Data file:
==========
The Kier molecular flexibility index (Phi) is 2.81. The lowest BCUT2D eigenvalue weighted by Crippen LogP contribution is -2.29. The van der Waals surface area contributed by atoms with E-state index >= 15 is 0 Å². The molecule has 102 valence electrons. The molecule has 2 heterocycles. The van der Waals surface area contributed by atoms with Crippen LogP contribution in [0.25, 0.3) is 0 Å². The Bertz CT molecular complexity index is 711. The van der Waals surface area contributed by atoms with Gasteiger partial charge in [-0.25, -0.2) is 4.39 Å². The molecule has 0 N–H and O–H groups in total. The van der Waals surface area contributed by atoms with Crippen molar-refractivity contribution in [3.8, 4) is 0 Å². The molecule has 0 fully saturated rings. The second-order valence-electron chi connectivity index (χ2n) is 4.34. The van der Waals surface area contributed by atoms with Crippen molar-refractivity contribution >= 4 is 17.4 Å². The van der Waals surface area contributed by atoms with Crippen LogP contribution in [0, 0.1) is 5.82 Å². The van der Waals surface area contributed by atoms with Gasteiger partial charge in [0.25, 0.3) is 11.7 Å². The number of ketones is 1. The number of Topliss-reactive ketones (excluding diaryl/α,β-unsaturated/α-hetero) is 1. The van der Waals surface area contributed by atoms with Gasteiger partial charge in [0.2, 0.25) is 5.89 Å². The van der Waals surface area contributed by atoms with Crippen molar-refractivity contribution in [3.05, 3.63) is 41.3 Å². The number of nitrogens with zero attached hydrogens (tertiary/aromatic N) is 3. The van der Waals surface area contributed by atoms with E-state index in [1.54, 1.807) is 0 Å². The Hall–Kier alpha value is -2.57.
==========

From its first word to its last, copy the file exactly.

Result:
The Kier molecular flexibility index (Phi) is 2.81. The lowest BCUT2D eigenvalue weighted by Crippen LogP contribution is -2.29. The van der Waals surface area contributed by atoms with E-state index >= 15 is 0 Å². The molecule has 102 valence electrons. The molecule has 2 heterocycles. The van der Waals surface area contributed by atoms with Crippen LogP contribution in [0.25, 0.3) is 0 Å². The Bertz CT molecular complexity index is 711. The van der Waals surface area contributed by atoms with Gasteiger partial charge in [-0.25, -0.2) is 4.39 Å². The molecule has 0 N–H and O–H groups in total. The van der Waals surface area contributed by atoms with Crippen molar-refractivity contribution in [3.8, 4) is 0 Å². The molecule has 0 fully saturated rings. The second-order valence-electron chi connectivity index (χ2n) is 4.34. The van der Waals surface area contributed by atoms with Crippen molar-refractivity contribution >= 4 is 17.4 Å². The van der Waals surface area contributed by atoms with Crippen LogP contribution in [0, 0.1) is 5.82 Å². The van der Waals surface area contributed by atoms with Gasteiger partial charge in [0.25, 0.3) is 11.7 Å². The number of ketones is 1. The number of Topliss-reactive ketones (excluding diaryl/α,β-unsaturated/α-hetero) is 1. The van der Waals surface area contributed by atoms with Gasteiger partial charge in [0.2, 0.25) is 5.89 Å². The van der Waals surface area contributed by atoms with Crippen molar-refractivity contribution in [3.05, 3.63) is 41.3 Å². The number of nitrogens with zero attached hydrogens (tertiary/aromatic N) is 3. The van der Waals surface area contributed by atoms with E-state index in [1.54, 1.807) is 0 Å². The Hall–Kier alpha value is -2.57.